After Hobby Lobby, What Next for Employees?
To the Editor:
E.J. Dionne is right that the Supreme Court’s decision in the Hobby Lobby case created “an entirely new legal regime” [“Supreme Court reveals its class bias,” op-ed, July 3]. But the fault lies in the one area that Mr. Dionne lauded: the Obama administration’s history of bending over backward to appease religious extremists.
The majority in the court, like the Obama administration, decided that the religious beliefs of employers were more important than those of their employees. The majority in the court, like the Obama administration, decided that it would be acceptable to negotiate away the health needs of some employees to appease religious extremists who oppose contraception. Even worse, the Hobby Lobby case focused on emergency contraception, but the justices expanded it to include all contraception and, as Mr. Dionne noted, gave no legal reason that it could not be expanded to any religious objection to any benefit in the future.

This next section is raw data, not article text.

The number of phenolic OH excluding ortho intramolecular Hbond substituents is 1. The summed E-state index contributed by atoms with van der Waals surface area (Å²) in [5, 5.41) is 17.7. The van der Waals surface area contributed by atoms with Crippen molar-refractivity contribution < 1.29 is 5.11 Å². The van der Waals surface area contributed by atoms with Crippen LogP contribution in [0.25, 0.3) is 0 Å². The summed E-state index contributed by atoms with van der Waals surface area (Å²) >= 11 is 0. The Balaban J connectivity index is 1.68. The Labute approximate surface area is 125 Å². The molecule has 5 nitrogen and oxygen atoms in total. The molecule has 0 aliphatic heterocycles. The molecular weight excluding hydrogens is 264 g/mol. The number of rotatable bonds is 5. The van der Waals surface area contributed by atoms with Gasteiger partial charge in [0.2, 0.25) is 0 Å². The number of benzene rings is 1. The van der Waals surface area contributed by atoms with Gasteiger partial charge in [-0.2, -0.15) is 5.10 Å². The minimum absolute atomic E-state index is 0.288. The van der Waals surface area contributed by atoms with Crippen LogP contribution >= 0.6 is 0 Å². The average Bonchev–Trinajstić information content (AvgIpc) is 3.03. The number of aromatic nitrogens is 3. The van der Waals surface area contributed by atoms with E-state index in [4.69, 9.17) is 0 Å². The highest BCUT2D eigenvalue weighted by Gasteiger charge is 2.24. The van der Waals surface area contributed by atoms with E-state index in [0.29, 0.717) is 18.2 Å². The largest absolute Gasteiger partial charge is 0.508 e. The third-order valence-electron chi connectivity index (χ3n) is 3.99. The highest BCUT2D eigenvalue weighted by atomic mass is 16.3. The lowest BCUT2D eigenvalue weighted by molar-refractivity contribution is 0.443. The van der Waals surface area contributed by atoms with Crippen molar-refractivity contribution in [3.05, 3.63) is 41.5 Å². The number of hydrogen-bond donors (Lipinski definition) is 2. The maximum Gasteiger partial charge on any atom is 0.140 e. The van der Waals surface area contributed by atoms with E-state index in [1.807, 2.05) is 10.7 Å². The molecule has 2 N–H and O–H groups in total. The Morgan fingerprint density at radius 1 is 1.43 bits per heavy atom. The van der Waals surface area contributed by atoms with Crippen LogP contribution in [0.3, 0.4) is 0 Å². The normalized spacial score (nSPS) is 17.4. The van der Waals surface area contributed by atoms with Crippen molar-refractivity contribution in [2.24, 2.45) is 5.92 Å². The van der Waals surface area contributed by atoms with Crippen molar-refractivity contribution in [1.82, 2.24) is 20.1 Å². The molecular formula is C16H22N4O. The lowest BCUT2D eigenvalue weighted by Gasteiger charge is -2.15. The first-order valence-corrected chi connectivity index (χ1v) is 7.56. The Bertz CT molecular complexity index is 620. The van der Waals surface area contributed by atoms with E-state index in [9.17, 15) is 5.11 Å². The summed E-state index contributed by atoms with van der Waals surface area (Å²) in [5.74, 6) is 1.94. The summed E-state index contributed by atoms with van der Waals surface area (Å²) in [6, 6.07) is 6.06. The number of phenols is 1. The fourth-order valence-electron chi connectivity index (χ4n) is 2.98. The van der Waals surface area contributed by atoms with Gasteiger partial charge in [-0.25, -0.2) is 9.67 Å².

The same week, religious extremists wrote to President Obama demanding the right to discriminate against gay men and lesbians, because, well, they didn’t give any reason.
Negotiating with religious extremists is akin to attempting to appease the unappeasable. It just doesn’t work. Ask the nuns in the Leadership Conference of Women Religious in their faceoff against the Vatican. Ask those seeking justice for those sexually abused by priests. Ask gay employees fired by Catholic dioceses.
We as a nation need to decide whether we want provide adequate health care to all or be willing to sacrifice the health-care needs of many to appease a few religious extremists. It seems that the judicial and executive branches have settled on the latter.
President, Catholics for Choice
Washington, July 6, 2014
This letter was originally published by the Washington Post.